Is there an explosion on the horizon?
“The explosion is near, the situation is unsustainable.” A sentence that has been repeated daily without anyone knowing where, when, and how this predicted explosion is going to happen. But what everyone knows is that it is an inevitable explosion, and it will not be a wonderful idealistic public movement and nothing like the beginning of the 2011 uprising.
It is more likely to be a violent eruption, with the same scale of the violence that people have bottled up over the past years. What awaits us, if it happens, is likely to have very unfortunate consequences; an explosion that no one will be able to contain or handle properly. It will be a ball of fire that burns everything around it and will continue to roll to burn the largest possible space, and we will reach with it the inevitable point of no return.
The signs of this explosion are very clear everywhere. In Damascus, extreme poverty and homelessness live side by side with outrageous wealth. Hundreds of children, women and men with shrivelled eyes and pale faces selling biscuits and chewing gum in the streets or begging for money, walking alongside those driving around with luxury cars, fancy clothes and shiny shoes and who go to luxurious restaurants and hotels where a price of one dinner is equivalent to what a family earns in few months.
“Everything here is boiling, and the explosion is near”
In the countryside of Damascus, which has been destroyed by the war over many years, particularly the Eastern and Western Ghouta, life for hundreds of thousands of people has become a big prison. The war in those areas ended with the departure of thousands of fighters and civilians toward the northern Syria. Some chose to stay hoping for a better life but later realised it was a mere illusion. Dozens have been arbitrarily detained with the aim of blackmailing their families for money. Job opportunities are scarce and young people are prevented from leaving Ghouta to search for jobs elsewhere. Children are forced to be the breadwinners for their families.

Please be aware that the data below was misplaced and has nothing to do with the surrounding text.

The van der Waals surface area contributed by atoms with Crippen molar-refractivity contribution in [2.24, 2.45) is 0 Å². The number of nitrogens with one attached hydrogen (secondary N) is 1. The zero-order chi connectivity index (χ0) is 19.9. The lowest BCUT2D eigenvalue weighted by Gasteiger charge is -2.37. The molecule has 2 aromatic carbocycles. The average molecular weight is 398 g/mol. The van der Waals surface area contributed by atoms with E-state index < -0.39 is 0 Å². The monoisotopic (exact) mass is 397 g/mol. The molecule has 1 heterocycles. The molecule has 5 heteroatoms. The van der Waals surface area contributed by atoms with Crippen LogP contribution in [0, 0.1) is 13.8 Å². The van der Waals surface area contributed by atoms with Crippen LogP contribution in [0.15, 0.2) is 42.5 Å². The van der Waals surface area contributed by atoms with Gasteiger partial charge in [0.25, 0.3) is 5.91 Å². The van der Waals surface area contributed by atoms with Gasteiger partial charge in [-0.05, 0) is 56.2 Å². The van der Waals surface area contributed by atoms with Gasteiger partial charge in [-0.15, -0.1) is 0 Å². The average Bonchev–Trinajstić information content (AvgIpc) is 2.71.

A lady from Eastern Ghouta tells me: “Everything here is boiling, and the explosion is near, but it will be very violent, and we do not rule out that it could resort to arms or theft, looting and vandalism, as people no longer have anything to lose. We lost everything and thought we would at least get some gains, but we were delusional. Our homes and livelihoods were destroyed, we were displaced, and we lost our family and friends. Is there a greater tragedy? Let there be mayhem.”
As for other Syrian cities, such as Homs, Aleppo, Deraa and Deir e-Zor, people are trying to heal from the fresh wounds of the war. The destruction is everywhere, with no signs of reconstruction projects, which the government keeps talking about. People are full of despair and see no light at the end of the tunnel. They feel deserted and abandoned by the rest of the world.
“No, it is not despair, but fear,” says a woman responsible for supporting her family after her husband was left completely immobile after being hit by a shrapnel a few years ago. “By now we are used to despair but today we feel an unprecedented fear of not being able to survive anymore. Will we manage our livelihoods next month, and the month that follows? Will a day come when we feel hungry or cold without having anything to quench our thirst or warm our bodies with? If the situation continues with this rapid deterioration, there is no doubt that that day will inevitably come.”
*This article was originally published on the LSE Conflict Research Programme’s blog. You can read the original article here.